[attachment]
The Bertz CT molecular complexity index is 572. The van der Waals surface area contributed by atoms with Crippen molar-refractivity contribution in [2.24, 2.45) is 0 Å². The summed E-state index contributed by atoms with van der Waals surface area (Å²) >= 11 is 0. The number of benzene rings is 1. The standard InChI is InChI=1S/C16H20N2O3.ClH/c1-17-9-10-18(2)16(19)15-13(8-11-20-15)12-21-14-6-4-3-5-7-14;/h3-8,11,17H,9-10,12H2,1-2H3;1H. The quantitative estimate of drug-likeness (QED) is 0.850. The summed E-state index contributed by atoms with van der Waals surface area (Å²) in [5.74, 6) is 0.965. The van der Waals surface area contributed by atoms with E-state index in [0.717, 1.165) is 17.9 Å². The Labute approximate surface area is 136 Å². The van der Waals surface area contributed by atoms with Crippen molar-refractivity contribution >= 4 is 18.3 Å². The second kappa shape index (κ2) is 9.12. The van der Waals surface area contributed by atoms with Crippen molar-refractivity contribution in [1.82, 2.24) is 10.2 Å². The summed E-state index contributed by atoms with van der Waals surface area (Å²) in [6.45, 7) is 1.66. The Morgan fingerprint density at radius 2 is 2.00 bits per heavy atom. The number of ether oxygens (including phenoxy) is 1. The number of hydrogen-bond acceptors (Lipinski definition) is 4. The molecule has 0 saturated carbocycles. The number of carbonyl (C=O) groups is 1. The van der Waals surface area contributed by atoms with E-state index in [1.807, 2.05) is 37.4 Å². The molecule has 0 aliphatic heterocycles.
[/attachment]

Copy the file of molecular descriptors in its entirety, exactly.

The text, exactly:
The Bertz CT molecular complexity index is 572. The van der Waals surface area contributed by atoms with Crippen molar-refractivity contribution in [2.24, 2.45) is 0 Å². The summed E-state index contributed by atoms with van der Waals surface area (Å²) >= 11 is 0. The number of benzene rings is 1. The standard InChI is InChI=1S/C16H20N2O3.ClH/c1-17-9-10-18(2)16(19)15-13(8-11-20-15)12-21-14-6-4-3-5-7-14;/h3-8,11,17H,9-10,12H2,1-2H3;1H. The quantitative estimate of drug-likeness (QED) is 0.850. The summed E-state index contributed by atoms with van der Waals surface area (Å²) in [5.74, 6) is 0.965. The van der Waals surface area contributed by atoms with E-state index in [0.717, 1.165) is 17.9 Å². The Labute approximate surface area is 136 Å². The van der Waals surface area contributed by atoms with Crippen molar-refractivity contribution >= 4 is 18.3 Å². The second kappa shape index (κ2) is 9.12. The van der Waals surface area contributed by atoms with Crippen molar-refractivity contribution in [1.82, 2.24) is 10.2 Å². The summed E-state index contributed by atoms with van der Waals surface area (Å²) in [6.45, 7) is 1.66. The Morgan fingerprint density at radius 2 is 2.00 bits per heavy atom. The number of ether oxygens (including phenoxy) is 1. The number of hydrogen-bond acceptors (Lipinski definition) is 4. The molecule has 0 saturated carbocycles. The number of carbonyl (C=O) groups is 1. The van der Waals surface area contributed by atoms with E-state index in [1.807, 2.05) is 37.4 Å². The molecule has 0 aliphatic heterocycles.